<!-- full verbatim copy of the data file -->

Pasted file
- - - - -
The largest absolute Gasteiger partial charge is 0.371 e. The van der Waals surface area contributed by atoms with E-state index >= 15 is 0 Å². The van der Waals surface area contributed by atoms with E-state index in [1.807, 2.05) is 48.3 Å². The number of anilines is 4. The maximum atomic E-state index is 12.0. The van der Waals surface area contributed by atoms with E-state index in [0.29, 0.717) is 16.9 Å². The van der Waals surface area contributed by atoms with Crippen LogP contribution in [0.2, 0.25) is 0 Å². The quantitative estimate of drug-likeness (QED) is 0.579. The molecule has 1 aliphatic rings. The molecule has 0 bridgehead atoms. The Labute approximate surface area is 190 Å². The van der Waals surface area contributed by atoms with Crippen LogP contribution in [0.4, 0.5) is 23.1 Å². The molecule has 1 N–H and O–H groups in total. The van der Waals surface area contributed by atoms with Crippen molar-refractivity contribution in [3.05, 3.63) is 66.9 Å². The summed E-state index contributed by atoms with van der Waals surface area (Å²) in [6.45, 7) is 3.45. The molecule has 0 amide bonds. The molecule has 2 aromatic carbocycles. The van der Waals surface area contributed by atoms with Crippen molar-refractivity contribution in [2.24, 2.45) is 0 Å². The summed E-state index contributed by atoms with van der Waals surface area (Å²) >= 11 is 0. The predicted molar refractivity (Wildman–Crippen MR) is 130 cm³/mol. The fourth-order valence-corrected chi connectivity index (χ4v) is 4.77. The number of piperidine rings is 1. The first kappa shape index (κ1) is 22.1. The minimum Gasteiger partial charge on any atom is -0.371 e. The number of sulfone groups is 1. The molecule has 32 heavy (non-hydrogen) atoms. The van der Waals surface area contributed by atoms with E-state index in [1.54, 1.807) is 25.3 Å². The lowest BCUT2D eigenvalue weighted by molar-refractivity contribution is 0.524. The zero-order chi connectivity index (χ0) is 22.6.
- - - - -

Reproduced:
The largest absolute Gasteiger partial charge is 0.371 e. The van der Waals surface area contributed by atoms with E-state index >= 15 is 0 Å². The van der Waals surface area contributed by atoms with E-state index in [1.807, 2.05) is 48.3 Å². The number of anilines is 4. The maximum atomic E-state index is 12.0. The van der Waals surface area contributed by atoms with E-state index in [0.29, 0.717) is 16.9 Å². The van der Waals surface area contributed by atoms with Crippen LogP contribution in [0.2, 0.25) is 0 Å². The quantitative estimate of drug-likeness (QED) is 0.579. The molecule has 1 aliphatic rings. The molecule has 0 bridgehead atoms. The Labute approximate surface area is 190 Å². The van der Waals surface area contributed by atoms with Crippen LogP contribution in [0.4, 0.5) is 23.1 Å². The molecule has 1 N–H and O–H groups in total. The van der Waals surface area contributed by atoms with Crippen molar-refractivity contribution in [3.05, 3.63) is 66.9 Å². The summed E-state index contributed by atoms with van der Waals surface area (Å²) in [6.45, 7) is 3.45. The molecule has 0 amide bonds. The molecule has 2 aromatic carbocycles. The van der Waals surface area contributed by atoms with Crippen molar-refractivity contribution in [2.24, 2.45) is 0 Å². The summed E-state index contributed by atoms with van der Waals surface area (Å²) >= 11 is 0. The predicted molar refractivity (Wildman–Crippen MR) is 130 cm³/mol. The fourth-order valence-corrected chi connectivity index (χ4v) is 4.77. The number of piperidine rings is 1. The first kappa shape index (κ1) is 22.1. The minimum Gasteiger partial charge on any atom is -0.371 e. The number of sulfone groups is 1. The molecule has 32 heavy (non-hydrogen) atoms. The van der Waals surface area contributed by atoms with E-state index in [1.54, 1.807) is 25.3 Å². The lowest BCUT2D eigenvalue weighted by molar-refractivity contribution is 0.524. The zero-order chi connectivity index (χ0) is 22.6.